The report on booming executive pay in the NYT included an informative and entertaining graphic (read our previous commentary on whether good charts can be entertaining). To see this super-sized graphic, click here.
This chart has numerous virtues, beginning with its ability to summarize and visualize a wealth of data. Each point in the chart is a ratio of average executive pay to average work pay. Each pay level is itself an average of much data on individual pay. The graph tracks history all the way back to 1940 and thus allows us to see a long-term trend.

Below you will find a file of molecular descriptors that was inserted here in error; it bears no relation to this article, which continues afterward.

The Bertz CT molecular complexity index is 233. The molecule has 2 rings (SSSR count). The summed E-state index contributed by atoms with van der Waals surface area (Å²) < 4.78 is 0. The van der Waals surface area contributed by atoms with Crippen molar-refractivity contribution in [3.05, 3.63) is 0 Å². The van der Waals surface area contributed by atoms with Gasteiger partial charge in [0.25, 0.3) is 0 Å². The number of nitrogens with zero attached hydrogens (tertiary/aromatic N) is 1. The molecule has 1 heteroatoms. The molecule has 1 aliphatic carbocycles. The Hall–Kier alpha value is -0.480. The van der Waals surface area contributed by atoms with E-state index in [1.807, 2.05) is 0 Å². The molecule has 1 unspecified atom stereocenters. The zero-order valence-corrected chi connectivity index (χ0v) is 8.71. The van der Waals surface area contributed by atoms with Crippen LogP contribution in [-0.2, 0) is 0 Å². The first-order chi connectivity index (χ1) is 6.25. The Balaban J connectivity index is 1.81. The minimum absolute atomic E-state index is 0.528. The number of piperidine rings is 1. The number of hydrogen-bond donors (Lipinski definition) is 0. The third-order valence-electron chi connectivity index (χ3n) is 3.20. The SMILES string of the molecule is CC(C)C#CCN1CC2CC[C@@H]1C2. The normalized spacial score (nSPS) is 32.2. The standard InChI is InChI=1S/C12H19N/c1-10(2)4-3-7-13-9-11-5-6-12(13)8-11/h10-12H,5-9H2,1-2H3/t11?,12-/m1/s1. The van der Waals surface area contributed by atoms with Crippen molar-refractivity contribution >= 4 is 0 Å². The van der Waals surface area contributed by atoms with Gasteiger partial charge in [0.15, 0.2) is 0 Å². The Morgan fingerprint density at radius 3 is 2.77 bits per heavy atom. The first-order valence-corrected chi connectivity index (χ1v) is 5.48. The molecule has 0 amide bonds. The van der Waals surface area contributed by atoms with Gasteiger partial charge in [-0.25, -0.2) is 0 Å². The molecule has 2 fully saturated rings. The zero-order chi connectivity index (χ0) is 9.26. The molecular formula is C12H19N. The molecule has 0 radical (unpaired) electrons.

The key message is clear: the "wide divide" persists no matter which statistic one focuses on:
- median (black line)
- middle 50% (what statisticians call "interquartile range")
- 90th percentile
Indeed, the inclusion of multiple statistics enhances the chart. It puts into context, for example, the outlier data point (90th percentile) of 2000.
Although the text does not point this out, an important feature is the fast-growing, ever-worsening dispersion among the companies. The median disparity has risen significantly but within a smaller set of corporations, the disparity has literally exploded.
Reference: Executive Compensation: A Special Report, New York Times.